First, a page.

* “Tagger arrested for tagging courtroom while awaiting prosecution for tagging.” [Lowering the Bar]

* You know public law schools are more expensive today than in 1985. But just how much more expensive may absolutely shock you. [Lawyers, Guns & Money]

* Law school tutor seems creepily excited about making students cry. [Sunshine and Potatoes]

* 17 bizarre lawsuits. I don’t know, I view the people making sure I get every delicious inch of my meatball sub as heroes. [Crime Wire]

* Dallas just threw its support behind reparations for slavery. Because obviously they didn’t bother to read the resolution. Democracy in action! [Gawker]

* J. Christian Adams misunderstands an election law. This shocks me not at all. In the past, he complained to me that Pam Karlan didn’t understand voting rights based on a panel I covered. She’s now the Deputy Assistant Attorney General for Voting Rights and Adams is still spouting off (affiliate link) about how the DOJ is bending over to service the Black Panthers. [Election Law Blog]

* Did you know the history of drones in America dates back to the Civil War? Well, now you do. And knowing is some proportion of the battle. Infographic below…. [Criminal Justice Degree Hub]

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There’s a curious case making the rounds today involving a top law school, its LL.M. program, and a convicted con man.

Mauricio Celis was convicted in 2009 for pretending to be a lawyer in Texas. Celis said that he was barred in Mexico but authorities contended that he was not, though Celis maintains his innocence.

In any event, after his conviction for unauthorized practice of law, he went to get an LL.M. After he enrolled, paid money, and spent months in the program, the school found out about his conviction and expelled him before graduation. After expulsion, Celis essentially filed an Adam Sandler-style lawsuit against the school, arguing that this was news that could have been brought to his attention yesterday.

While most of the internet is reacting with antipathy towards Celis, I’m going to defend the man. If schools weren’t so desperate to cash in on foreigners through expensive LL.M programs, they might have noticed the easily available public information about Celis’s past…

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A happy paralegal.

* The latest Vault 100 rankings are out, and it’s time to find out which Biglaw firm is the most prestigious in all the land. Is it Wachtell? Is it Cravath? We’ll have the answer for you, and much more analysis, later today. [Vault]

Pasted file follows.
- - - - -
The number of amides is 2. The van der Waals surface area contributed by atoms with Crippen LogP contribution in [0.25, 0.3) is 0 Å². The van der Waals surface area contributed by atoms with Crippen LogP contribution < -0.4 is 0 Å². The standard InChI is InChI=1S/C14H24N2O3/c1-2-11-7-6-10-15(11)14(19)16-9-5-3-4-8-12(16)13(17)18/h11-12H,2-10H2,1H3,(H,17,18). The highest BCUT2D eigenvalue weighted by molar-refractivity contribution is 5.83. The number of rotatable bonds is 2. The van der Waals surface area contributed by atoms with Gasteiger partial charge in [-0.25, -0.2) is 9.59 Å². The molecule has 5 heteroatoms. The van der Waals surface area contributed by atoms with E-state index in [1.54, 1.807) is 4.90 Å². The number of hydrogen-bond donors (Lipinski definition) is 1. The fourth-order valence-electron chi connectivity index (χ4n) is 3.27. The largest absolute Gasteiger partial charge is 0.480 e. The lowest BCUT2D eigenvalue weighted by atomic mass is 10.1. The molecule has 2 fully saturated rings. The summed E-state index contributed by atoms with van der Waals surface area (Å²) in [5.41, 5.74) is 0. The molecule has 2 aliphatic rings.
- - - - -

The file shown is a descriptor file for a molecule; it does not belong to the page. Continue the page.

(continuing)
* A former office manager at Vedder Price has been accused in a $7M embezzlement scandal. She allegedly used the money to buy “lavish homes, numerous vacations” — it’s as if she were trying to live like a partner. [ABA Journal]

* Since the Redskins’ trademark was canceled by the Patent and Trademark Office, sports fans are wondering whose offensive team name is next. The Cleveland Indians might get scalped. [WSJ Law Blog]

* According to ALM Legal Intelligence, paralegal pay is on the rise, and it’s almost $80/hr in top roles. Why should new attorneys care about this? Because they’ll probably have to work as paralegals. [ALM]

* Double the deanships, double the fun: Penn State Law’s campuses have been approved by the ABA to become separately accredited locations. We’ll take bets on which one closes first. [StateCollege.com]

During the final year of law school, those who are about to be handed their degrees are desperately seeking legal jobs of any kind so they can be counted among the few, the proud, the would-be lawyers who are employed at graduation.

Considering how terrible the job market is, those who are lucky enough to find a job are likely do anything they can to keep it. They might even be willing to deal with some “disgusting and grotesque” sexual comments for a while.

But how much is too much? It’s quitting time when the boss starts demanding sexual favors…

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The whole world has ground to a halt to watch the World Cup. Except of course in the United States, where the World Cup is mostly a curiosity to fill our days now that the NBA and NHL have finished their seasons.

Perhaps you’d pay closer attention if you had a guide to the teams that gave you a personal stake in a given squad. Without further ado, here’s an explanation of which law schools most closely resemble World Cup sides…